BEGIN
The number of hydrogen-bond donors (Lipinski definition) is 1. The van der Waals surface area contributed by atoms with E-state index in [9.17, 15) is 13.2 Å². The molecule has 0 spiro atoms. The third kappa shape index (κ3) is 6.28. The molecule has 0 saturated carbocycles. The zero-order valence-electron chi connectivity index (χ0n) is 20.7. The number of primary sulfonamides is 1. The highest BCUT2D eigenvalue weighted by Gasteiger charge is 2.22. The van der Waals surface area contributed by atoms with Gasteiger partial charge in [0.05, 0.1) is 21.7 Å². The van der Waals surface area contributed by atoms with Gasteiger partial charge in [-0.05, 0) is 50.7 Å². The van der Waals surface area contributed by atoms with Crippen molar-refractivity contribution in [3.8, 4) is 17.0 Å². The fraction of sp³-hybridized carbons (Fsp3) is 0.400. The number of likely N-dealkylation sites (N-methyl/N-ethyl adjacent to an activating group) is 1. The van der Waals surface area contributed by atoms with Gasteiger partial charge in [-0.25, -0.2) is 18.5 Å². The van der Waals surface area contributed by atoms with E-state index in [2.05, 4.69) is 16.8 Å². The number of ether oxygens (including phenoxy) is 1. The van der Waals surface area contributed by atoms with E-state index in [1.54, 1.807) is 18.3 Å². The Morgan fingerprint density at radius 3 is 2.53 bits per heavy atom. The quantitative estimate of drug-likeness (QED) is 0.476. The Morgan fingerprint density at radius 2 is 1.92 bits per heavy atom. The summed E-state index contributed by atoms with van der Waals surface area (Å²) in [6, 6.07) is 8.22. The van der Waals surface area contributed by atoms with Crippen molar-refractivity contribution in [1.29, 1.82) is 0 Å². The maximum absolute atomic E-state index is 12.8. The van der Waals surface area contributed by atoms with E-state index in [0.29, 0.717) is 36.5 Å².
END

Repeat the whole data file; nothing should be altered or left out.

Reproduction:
The number of hydrogen-bond donors (Lipinski definition) is 1. The van der Waals surface area contributed by atoms with E-state index in [9.17, 15) is 13.2 Å². The molecule has 0 spiro atoms. The third kappa shape index (κ3) is 6.28. The molecule has 0 saturated carbocycles. The zero-order valence-electron chi connectivity index (χ0n) is 20.7. The number of primary sulfonamides is 1. The highest BCUT2D eigenvalue weighted by Gasteiger charge is 2.22. The van der Waals surface area contributed by atoms with Gasteiger partial charge in [0.05, 0.1) is 21.7 Å². The van der Waals surface area contributed by atoms with Gasteiger partial charge in [-0.05, 0) is 50.7 Å². The van der Waals surface area contributed by atoms with Crippen molar-refractivity contribution in [3.8, 4) is 17.0 Å². The fraction of sp³-hybridized carbons (Fsp3) is 0.400. The number of likely N-dealkylation sites (N-methyl/N-ethyl adjacent to an activating group) is 1. The van der Waals surface area contributed by atoms with Gasteiger partial charge in [-0.25, -0.2) is 18.5 Å². The van der Waals surface area contributed by atoms with E-state index in [2.05, 4.69) is 16.8 Å². The number of ether oxygens (including phenoxy) is 1. The van der Waals surface area contributed by atoms with E-state index in [1.54, 1.807) is 18.3 Å². The Morgan fingerprint density at radius 3 is 2.53 bits per heavy atom. The quantitative estimate of drug-likeness (QED) is 0.476. The Morgan fingerprint density at radius 2 is 1.92 bits per heavy atom. The summed E-state index contributed by atoms with van der Waals surface area (Å²) in [6, 6.07) is 8.22. The van der Waals surface area contributed by atoms with Crippen molar-refractivity contribution in [1.29, 1.82) is 0 Å². The maximum absolute atomic E-state index is 12.8. The van der Waals surface area contributed by atoms with E-state index in [0.29, 0.717) is 36.5 Å².